I think suffices : T, simpa is a bit more stable

view this post on Zulip Yury G. Kudryashov (May 31 2020 at 07:27):

The main downside of suffices : T, simpa is that when a new lemma is added to the default simp set, you miss an opportunity to make your proof use it.

view this post on Zulip Kenny Lau (May 31 2020 at 07:29):

proposal for new simp syntax: don't

view this post on Zulip Yury G. Kudryashov (May 31 2020 at 07:30):

And with simp, change T or simp, guard_target T you (a) see which simp failed, (b) can choose whether to fix it with simp [-new_lemma] or adjust the proof.

view this post on Zulip Mario Carneiro (May 31 2020 at 07:35):

you don't know what new_lemma is necessarily though

view this post on Zulip Mario Carneiro (May 31 2020 at 07:35):

worst case you could squeeze_simp it and then start deleting lemmas until it matches the claim again

view this post on Zulip Mario Carneiro (May 31 2020 at 07:36):

better is just to use simp only so that this doesn't happen

view this post on Zulip Scott Morrison (May 31 2020 at 07:41):

simp only still makes me sad, that us poor humans are writing out (even if it's just point and click these days) irrelevant details. I'll live.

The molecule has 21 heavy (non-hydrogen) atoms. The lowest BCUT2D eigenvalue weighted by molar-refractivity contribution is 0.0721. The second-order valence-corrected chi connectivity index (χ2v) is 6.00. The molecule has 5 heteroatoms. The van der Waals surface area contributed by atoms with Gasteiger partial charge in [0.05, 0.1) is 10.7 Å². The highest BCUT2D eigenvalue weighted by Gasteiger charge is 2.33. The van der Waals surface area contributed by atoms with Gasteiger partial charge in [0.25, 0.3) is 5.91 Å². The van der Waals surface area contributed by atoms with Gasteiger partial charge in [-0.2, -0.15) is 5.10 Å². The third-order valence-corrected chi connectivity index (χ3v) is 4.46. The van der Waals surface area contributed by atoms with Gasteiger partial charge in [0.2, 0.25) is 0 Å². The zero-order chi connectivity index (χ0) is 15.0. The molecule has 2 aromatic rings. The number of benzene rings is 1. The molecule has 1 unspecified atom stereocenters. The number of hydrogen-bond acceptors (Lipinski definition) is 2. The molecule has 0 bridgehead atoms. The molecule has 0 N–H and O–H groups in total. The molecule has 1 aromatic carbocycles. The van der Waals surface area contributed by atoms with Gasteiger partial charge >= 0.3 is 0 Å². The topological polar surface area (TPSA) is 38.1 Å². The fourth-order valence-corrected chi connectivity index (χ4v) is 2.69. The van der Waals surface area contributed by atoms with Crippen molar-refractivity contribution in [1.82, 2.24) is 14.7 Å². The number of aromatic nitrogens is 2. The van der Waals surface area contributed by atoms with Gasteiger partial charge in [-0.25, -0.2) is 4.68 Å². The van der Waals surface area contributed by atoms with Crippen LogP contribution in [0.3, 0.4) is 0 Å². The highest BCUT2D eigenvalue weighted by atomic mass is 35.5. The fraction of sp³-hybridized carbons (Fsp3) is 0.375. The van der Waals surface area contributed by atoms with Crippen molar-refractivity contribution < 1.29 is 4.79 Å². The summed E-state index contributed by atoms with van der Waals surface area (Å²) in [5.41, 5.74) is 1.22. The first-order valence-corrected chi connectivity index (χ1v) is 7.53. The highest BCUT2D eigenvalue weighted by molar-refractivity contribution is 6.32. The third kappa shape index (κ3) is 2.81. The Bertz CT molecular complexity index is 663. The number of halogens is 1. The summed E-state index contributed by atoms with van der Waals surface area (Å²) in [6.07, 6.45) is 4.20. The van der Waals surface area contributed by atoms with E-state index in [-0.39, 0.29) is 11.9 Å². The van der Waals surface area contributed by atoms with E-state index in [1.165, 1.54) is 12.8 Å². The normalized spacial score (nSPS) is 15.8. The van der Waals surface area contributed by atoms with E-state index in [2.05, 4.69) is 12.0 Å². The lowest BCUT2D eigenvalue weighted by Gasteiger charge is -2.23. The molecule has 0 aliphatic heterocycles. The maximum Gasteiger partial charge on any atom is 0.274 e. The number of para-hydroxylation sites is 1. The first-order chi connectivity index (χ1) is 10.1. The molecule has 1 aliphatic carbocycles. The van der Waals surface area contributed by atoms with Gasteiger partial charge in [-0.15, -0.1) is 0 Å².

view this post on Zulip Mario Carneiro (May 31 2020 at 07:42):

It's more verbose than it could be, but I think this is what we should be aiming for: a slow but powerful tactic that rewrites itself to a fast but maybe less comprehensible certificate

view this post on Zulip Mario Carneiro (May 31 2020 at 07:43):

It would be even better if the certificate could be out of the source itself, but it needs to be version controlled which makes things tricky

view this post on Zulip Scott Morrison (May 31 2020 at 07:54):

certificates in an unobtrusive parallel file would be fantastic :-)

view this post on Zulip Mario Carneiro (May 31 2020 at 07:55):

I guess the nolints file is a precedent for this approach

view this post on Zulip Mario Carneiro (May 31 2020 at 08:00):

Here's an architecture that could work without too much in the way of changes to lean: Certificates are kept in some file, indexed by declaration name, like

foo.mythm: CERT
foo.otherthm: CERT2